Thursday

Oct. 14, 2010

I carry your heart with me

by E. E. Cummings

Since feeling is first

by E. E. Cummings

i carry your heart with me
i carry your heart with me(i carry it in
my heart)i am never without it(anywhere
i go you go, my dear;and whatever is done
by only me is your doing,my darling)
                                                        i fear
no fate(for you are my fate,my sweet)i want
no world(for beautiful you are my world,my true)
and it's you are whatever a moon has always meant
and whatever a sun will always sing is you

here is the deepest secret nobody knows
(here is the root of the root and the bud of the bud
and the sky of the sky of a tree called life;which grows
higher than soul can hope or mind can hide)
and this is the wonder that's keeping the stars apart

i carry your heart with me(i carry it in my heart)

since feeling is first
since feeling is first
who pays any attention
to the syntax of things
will never wholly kiss you;

wholly to be a fool
while Spring is in the world

my blood approves,
and kisses are better fate
than wisdom
lady i swear by all flowers. Don't cry
—the best gesture of my brain is less than
your eyelids' flutter which says

we are for each other: then
laugh, leaning back in my arms
for life's not a paragraph

And death i think is no parenthesis

"i carry your heart with me" by E.E. Cummings, from Complete Poems 1904-62. © Liveright Publishing, 1994. Reprinted with permission. (buy now)

"since feeling is first" by E.E. Cummings, from 100 Selected Poems. © Grove Weidenfeld, 1994. Reprinted with permission. (buy now)

It's the birthday of the man who wrote, "Since feeling is first / who pays any attention / to the syntax of things / will never wholly kiss you." That's E.E. Cummings, (books by this author) born Edward Estlin Cummings in Cambridge, Massachusetts (1894), who penned nearly 3,000 poems, a couple of autobiographical novels, and several essays and plays.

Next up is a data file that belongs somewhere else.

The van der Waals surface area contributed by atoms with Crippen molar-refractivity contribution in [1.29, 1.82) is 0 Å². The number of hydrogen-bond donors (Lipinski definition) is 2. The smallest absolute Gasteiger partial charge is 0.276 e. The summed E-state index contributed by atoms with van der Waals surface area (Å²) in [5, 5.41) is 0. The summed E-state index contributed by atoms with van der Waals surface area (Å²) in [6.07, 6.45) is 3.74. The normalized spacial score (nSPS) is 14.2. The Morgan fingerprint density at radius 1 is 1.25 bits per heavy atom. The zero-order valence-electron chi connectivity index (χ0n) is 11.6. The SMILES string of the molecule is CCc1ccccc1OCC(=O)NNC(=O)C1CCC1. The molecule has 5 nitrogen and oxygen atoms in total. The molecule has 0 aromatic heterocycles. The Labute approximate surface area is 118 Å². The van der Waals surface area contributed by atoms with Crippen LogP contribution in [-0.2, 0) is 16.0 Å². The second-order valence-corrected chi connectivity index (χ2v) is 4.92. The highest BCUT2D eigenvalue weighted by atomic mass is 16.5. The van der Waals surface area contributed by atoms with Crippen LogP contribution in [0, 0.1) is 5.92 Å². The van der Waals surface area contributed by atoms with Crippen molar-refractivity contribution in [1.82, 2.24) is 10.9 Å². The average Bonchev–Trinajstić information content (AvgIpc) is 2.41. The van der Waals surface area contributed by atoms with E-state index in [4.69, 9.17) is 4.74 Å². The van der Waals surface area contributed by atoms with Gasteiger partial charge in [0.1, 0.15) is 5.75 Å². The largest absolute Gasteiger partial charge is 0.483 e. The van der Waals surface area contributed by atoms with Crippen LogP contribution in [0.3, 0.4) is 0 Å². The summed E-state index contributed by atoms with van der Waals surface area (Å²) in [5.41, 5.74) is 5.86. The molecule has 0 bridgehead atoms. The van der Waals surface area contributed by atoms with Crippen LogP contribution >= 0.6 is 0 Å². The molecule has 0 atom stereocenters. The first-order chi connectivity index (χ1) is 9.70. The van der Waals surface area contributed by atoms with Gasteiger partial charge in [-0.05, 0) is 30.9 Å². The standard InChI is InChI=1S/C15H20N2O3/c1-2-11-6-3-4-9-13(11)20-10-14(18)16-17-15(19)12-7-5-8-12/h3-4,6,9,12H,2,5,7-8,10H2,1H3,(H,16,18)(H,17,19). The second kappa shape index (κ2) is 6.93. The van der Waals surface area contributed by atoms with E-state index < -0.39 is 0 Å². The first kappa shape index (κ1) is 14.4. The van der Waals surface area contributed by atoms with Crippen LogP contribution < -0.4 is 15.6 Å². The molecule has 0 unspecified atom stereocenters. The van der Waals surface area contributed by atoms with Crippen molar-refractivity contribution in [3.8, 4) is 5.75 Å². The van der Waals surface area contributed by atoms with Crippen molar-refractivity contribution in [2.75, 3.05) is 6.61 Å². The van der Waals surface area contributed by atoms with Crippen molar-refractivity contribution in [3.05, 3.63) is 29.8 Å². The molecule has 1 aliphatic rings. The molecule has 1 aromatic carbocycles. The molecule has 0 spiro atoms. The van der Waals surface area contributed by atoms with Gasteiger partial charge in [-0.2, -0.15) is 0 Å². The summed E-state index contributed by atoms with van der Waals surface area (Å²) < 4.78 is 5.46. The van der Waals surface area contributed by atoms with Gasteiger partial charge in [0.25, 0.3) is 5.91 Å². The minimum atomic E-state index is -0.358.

He majored in classics at Harvard, gave a controversial graduation speech on modern art, worked for a mail-order bookseller, got bored, and volunteered along with his college writer friend John Dos Passos for an ambulance corps serving in France during World War I. It was in 1917, and partly to entertain himself and see what the censors would do, he wrote provocative letters espousing anti-war views and professing not to hate those enemy Germans. The French censors intercepted the letters and put him in a military detention camp on suspicion of espionage.
He got out of jail because his dad was well-connected, and came home a few months later, just in time for Christmas that year. He was promptly drafted into the U.S. Army and sent to infantry training camp. About five years later, in 1922, he published The Enormous Room, an autobiographical novel in which he made fun of the prison guards and sympathized with his fellow inmates at the camp. One biographer noted: "Cummings' account of his imprisonment was oddly cheerful in tone and freewheeling in style. He depicted his internment camp stay as a period of inner growth." He was only 28 years old when the book was published, and the book made him famous.

He published a few volumes of poetry and took a job as a traveling correspondent for Vanity Fair magazine. In the afternoons he painted and in the evenings he wrote, a routine he kept up for the rest of his life.

From the archives:

It's the birthday of the short-story writer Katherine Mansfield, (books by this author) born in Wellington, New Zealand, in 1888. She had affairs with men and women, she traveled deep into the countryside and lived with the indigenous people of New Zealand, and she published stories under a variety of pseudonyms, and some of those stories were scandalous. She is best known as the author of The Garden Party (1922). Mansfield wrote a letter to an editor asking for money, and she said, "I have a rapacious appetite for everything and principles as light as my purse."

It's the birthday of the poet and essayist Katha Pollitt, (books by this author) born in New York City in 1949, author of The Antarctic Traveler (1982), Subject to Debate (2001), and Learning to Drive: And Other Life Stories (2007). She grew up in a family of activists. When she went to Harvard and helped take over the ROTC building to protest the Vietnam War, her parents sent her flowers.

It's the birthday of William Penn, the founder of Pennsylvania, born in London in 1644. He was the son of an admiral, and even after he became a Quaker, he continued to wear splendid clothes and to carry his sword to Friends meetings.

It's the birthday of Dwight D. Eisenhower, the 34th president of the United States, born in Denison, Texas, in 1890. His mother was a pacifist, and when he decided to go to West Point for college, she broke down in tears. He loved being in the military and training troops. As a general, he liked to smoke cigarettes and make small talk with soldiers, and he slept in the trenches with the privates. When he traveled by jeep near enemy lines, he preferred to drive the jeep himself.

Be well, do good work, and keep in touch.®

 









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